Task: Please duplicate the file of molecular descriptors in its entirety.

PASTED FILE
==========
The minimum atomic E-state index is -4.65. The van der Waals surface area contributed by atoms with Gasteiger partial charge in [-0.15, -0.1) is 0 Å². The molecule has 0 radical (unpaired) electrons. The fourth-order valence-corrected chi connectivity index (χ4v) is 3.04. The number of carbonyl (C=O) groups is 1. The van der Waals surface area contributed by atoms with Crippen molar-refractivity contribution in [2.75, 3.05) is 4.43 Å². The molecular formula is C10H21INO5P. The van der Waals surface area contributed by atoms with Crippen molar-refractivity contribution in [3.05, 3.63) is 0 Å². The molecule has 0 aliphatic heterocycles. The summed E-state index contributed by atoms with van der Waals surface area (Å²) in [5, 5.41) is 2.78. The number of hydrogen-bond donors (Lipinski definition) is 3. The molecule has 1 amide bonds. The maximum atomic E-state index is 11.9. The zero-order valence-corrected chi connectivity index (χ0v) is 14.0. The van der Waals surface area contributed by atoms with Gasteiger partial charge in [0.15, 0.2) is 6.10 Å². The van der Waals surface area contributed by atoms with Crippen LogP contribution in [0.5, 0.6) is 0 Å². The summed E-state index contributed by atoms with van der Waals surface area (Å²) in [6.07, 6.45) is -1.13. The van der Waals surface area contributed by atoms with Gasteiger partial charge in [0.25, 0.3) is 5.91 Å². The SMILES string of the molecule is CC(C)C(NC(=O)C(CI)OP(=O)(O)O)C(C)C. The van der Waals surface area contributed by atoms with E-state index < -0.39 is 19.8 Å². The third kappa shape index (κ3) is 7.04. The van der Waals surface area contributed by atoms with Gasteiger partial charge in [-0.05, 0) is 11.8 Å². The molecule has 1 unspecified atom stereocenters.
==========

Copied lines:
The minimum atomic E-state index is -4.65. The van der Waals surface area contributed by atoms with Gasteiger partial charge in [-0.15, -0.1) is 0 Å². The molecule has 0 radical (unpaired) electrons. The fourth-order valence-corrected chi connectivity index (χ4v) is 3.04. The number of carbonyl (C=O) groups is 1. The van der Waals surface area contributed by atoms with Crippen molar-refractivity contribution in [2.75, 3.05) is 4.43 Å². The molecular formula is C10H21INO5P. The van der Waals surface area contributed by atoms with Crippen molar-refractivity contribution in [3.05, 3.63) is 0 Å². The molecule has 0 aliphatic heterocycles. The summed E-state index contributed by atoms with van der Waals surface area (Å²) in [5, 5.41) is 2.78. The number of hydrogen-bond donors (Lipinski definition) is 3. The molecule has 1 amide bonds. The maximum atomic E-state index is 11.9. The zero-order valence-corrected chi connectivity index (χ0v) is 14.0. The van der Waals surface area contributed by atoms with Gasteiger partial charge in [0.15, 0.2) is 6.10 Å². The van der Waals surface area contributed by atoms with Crippen LogP contribution in [0.5, 0.6) is 0 Å². The summed E-state index contributed by atoms with van der Waals surface area (Å²) in [6.07, 6.45) is -1.13. The van der Waals surface area contributed by atoms with Gasteiger partial charge in [0.25, 0.3) is 5.91 Å². The SMILES string of the molecule is CC(C)C(NC(=O)C(CI)OP(=O)(O)O)C(C)C. The van der Waals surface area contributed by atoms with E-state index < -0.39 is 19.8 Å². The third kappa shape index (κ3) is 7.04. The van der Waals surface area contributed by atoms with Gasteiger partial charge in [-0.05, 0) is 11.8 Å². The molecule has 1 unspecified atom stereocenters.